All firms that operate in a single, domestic context have to design and implement product, pricing, promotional, and distribution strategies to compete effectively in their respective markets. On the other hand, firms that operate on an international scale face an additional challenge that must be tackled before they cross borders. The main dilemma for the marketing strategy of such multinational entities is the decision to either follow the same marketing program across all foreign markets or employ a different approach that corresponds to each foreign market’s idiosyncrasies. This dilemma is the backbone of the global commercial policy of multinational corporations, and in the business literature it is called “standardization versus adaptation” of international marketing strategy.
In particular, local adaptation is the act of employing a marketing strategy that is unique for the market under scrutiny and thus different from the marketing strategy used in other countries. Such a difference denotes modifications in the marketing mix with the purpose of adapting to the cultural diversity of international markets. Local adaptation includes modifications on marketing elements such as the following: (1) the product’s tangible elements such as size, taste, packaging, or ingredients used; (2) the product’s intangible elements such as brand name and brand positioning; (3) the promotional message and promotional media; (4) pricing toward middlemen and final consumers; and (5) number and type of middlemen.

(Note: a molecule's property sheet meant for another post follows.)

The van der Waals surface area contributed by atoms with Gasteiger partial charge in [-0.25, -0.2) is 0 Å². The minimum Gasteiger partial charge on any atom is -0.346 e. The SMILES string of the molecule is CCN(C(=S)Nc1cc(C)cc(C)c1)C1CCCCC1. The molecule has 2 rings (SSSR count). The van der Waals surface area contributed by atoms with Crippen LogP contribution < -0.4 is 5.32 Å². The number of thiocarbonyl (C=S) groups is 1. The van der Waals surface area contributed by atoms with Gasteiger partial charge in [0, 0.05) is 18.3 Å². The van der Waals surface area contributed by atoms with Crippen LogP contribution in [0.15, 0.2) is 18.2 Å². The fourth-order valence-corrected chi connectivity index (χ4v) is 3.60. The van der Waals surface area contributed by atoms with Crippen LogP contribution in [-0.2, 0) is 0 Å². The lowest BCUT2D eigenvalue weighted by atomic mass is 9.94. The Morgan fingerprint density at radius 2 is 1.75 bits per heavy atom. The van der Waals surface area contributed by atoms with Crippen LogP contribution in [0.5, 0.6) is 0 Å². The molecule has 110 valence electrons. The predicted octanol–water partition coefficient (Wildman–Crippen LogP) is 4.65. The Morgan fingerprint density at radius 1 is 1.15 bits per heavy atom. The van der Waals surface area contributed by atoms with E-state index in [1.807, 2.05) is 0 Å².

Locally adapted activities such as the use of different brand names or the use of different promotional efforts within retailing outlets across countries are numerous and have led firms to both success stories and major marketing blunders. For example, the ice cream unit of a giant firm like Unilever is called by different names (either Eskimo or Ola or Algida) in countries such as Sweden, the United Kingdom, Greece, or Spain. Additionally, large U.S. retailers have realized that successful types of promotional activities in the United States (such as “buy two extra-large sizes and get one free”) have no equal appeal among consumers in a country like Germany, and so they have adapted their in-store promotional strategy.
The main purported advantage of an adapted strategy is that such local responsiveness meets local customers’ needs more efficiently than a standardized strategy that employs a common marketing program for all countries and thus ignores local markets’ specificities. On the other hand, though, local adaptation bears a major disadvantage compared to standardization. It is a very expensive task to undertake, since modifications for each country in which a firm operates increase costs enormously. As a result, the effect of such a strategy on typical performance measures such as profitability is debated. However, there are suggestions in the literature that firms that locally adapt their marketing strategy perform better in other measures such as total sales or market share due to their closer look at local markets’ needs.